Olafur Eliasson’s In Real Life at Tate Modern

  • Morgan McTiernan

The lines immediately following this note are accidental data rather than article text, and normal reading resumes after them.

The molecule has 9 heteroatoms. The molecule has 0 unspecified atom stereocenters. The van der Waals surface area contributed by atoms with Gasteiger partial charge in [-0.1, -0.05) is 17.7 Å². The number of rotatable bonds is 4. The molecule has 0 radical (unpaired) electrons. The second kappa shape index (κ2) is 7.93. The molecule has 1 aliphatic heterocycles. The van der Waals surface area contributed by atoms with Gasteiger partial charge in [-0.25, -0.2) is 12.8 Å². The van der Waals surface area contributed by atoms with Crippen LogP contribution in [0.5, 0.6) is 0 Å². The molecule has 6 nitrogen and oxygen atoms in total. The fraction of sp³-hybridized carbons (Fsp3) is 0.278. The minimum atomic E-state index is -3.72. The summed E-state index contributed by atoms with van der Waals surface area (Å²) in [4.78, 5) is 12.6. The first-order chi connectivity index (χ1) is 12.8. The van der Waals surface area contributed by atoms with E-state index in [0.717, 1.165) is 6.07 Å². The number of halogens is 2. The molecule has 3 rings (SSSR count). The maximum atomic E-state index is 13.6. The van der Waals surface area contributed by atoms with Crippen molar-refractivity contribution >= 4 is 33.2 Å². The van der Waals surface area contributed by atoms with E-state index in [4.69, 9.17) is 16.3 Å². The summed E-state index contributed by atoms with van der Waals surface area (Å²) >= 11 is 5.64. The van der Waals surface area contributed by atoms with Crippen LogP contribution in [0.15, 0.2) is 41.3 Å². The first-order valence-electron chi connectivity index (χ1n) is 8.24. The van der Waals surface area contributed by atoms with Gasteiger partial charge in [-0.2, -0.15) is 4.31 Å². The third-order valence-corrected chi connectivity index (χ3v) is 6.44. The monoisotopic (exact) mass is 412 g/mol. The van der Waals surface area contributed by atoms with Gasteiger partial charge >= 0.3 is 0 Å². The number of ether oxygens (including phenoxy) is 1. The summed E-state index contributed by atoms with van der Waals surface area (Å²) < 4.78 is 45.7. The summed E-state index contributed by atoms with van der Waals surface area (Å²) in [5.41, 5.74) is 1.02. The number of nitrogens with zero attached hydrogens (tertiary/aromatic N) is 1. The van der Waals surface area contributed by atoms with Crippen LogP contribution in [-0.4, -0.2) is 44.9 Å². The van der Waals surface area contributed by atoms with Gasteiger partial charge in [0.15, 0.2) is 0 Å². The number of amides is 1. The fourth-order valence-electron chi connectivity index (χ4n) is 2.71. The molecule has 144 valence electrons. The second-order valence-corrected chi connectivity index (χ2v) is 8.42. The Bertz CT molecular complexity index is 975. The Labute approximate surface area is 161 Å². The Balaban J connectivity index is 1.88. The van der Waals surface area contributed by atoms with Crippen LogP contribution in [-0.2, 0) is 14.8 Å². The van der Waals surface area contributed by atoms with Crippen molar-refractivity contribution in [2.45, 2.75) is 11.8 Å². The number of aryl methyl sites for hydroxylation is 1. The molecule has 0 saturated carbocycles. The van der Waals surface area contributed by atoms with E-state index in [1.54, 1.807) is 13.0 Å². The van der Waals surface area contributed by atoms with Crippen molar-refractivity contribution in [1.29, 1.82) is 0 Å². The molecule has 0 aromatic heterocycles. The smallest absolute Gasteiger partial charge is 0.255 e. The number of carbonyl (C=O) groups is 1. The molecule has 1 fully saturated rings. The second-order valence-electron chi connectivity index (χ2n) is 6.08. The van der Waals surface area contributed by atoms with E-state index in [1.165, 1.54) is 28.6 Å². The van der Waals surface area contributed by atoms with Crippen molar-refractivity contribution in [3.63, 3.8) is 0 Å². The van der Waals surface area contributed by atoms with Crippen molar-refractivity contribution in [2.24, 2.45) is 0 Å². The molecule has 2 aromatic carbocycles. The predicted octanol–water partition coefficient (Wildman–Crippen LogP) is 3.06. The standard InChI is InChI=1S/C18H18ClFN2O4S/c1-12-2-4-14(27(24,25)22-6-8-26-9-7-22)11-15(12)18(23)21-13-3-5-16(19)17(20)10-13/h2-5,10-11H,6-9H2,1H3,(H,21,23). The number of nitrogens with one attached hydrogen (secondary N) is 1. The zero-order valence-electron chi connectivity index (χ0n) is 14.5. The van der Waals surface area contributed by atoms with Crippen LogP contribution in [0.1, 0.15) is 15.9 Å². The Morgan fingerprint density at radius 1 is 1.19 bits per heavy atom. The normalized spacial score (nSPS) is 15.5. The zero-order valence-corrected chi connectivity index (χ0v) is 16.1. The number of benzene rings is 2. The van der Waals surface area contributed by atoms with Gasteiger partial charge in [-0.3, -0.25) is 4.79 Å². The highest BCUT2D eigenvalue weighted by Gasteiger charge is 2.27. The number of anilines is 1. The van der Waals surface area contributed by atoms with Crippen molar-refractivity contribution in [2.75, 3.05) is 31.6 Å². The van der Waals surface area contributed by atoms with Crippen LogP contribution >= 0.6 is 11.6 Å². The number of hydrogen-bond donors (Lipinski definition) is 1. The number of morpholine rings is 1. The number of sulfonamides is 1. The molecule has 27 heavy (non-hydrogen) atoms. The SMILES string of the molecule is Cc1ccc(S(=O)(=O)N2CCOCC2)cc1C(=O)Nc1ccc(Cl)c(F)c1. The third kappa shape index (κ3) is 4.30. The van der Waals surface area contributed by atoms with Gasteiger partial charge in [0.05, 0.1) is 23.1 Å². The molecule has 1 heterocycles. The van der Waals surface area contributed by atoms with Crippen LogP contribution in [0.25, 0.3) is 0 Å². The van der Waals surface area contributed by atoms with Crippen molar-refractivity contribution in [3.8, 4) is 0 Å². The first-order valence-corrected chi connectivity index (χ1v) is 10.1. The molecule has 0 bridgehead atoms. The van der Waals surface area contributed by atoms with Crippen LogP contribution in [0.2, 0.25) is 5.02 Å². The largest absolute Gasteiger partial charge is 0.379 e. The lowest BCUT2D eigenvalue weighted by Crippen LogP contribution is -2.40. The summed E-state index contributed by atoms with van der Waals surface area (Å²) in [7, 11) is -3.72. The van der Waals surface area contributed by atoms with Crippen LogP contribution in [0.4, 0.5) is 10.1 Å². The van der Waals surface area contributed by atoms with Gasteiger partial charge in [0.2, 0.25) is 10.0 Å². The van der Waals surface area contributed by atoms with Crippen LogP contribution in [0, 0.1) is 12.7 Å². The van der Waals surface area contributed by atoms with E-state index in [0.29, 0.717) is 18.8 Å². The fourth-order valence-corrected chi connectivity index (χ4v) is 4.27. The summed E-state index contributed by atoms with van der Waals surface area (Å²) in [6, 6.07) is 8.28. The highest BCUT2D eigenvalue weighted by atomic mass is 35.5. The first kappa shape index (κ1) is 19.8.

Image: Dazed Digital Words: Morgan McTiernan (unpublished) Artificial rain dripping down a window, Reindeer moss appearing to grow from the gallery’s wall and a channel of copper water flowing slowly back and forth. This is the welcome to Danish-Icelandic artist Olafur Eliasson’s retrospective, In Real Life at Tate Modern. From the start, visitors interact with mother nature and at some points able to touch or taste the elements. Eliasson explores his interests in the environment and weather and achieves this through sculpture and interactive artworks. Eliasson believes ‘feelings are facts’ and invites visitors to interact with art, allowing them to touch, smell and taste the interactions. In “Your Blind Passenger” (2010) visitors are invited to walk down an endless corridor partially blinded by thick orange fog. There is a sweetness in the air however the vast amount of influencers capturing content for the gram leaves a bitter after taste. The most exhilarating artworks of all is where Eliasson makes it rain. Walking into a pitch black room and the smell of downpour hits. A curtain of rain fills the room where a rainbow dances on the mist. The beauty is mesmerising and the temptation to clutch the colours, even if that means getting a little bit wet, is worth it. Named, “Beauty” (1993) this artwork explores Eliasson’s fascination with colour theory where the meteorological phenomenon is simply achieved by water, pumps and hoses. Continuing his interest with water, “Big Bang Fountain” (2014) is a fountain placed in a completely dark room only illuminated by bolts of strobe lights. Water is pumped upwards where flashes of light captures the motion, freezing the curvature of the water before it splashes back into the fountain. The blackness of the room combined with the crescendo of the strobe lights leaves a disorientating after effect. The first room of the exhibition contains hundreds of Eliasson’s models and prototypes which clarifies his thought process and interest in mathematics, science and geodesic domes. The “Cold Wind Sphere” (2012) is one of the small models seen in the prototype room brought to life. The geometrical chandelier is structured with circular shapes with glass triangles in shades of blue slotted in. A light bulb illuminates the centre which creates a kaleidoscope of colours which reflects onto the white gallery’s walls. Eliasson is an environmental campaigner and his interest is perceived in a series of photographs he took two decades apart of glacial ice in Greenland. The melting is clearly noticeable and acts as a visual reminder of the impact mankind has on the environment. This work is reminiscent of Eliasson’s “Ice Watch” (2018) where ice blocks from Greenland were laid out to melt along Southbank, London. If any message is to be taken from Eliasson’s retrospective, that is : “The most important sculptural project going on today is shaping the future of planet Earth.”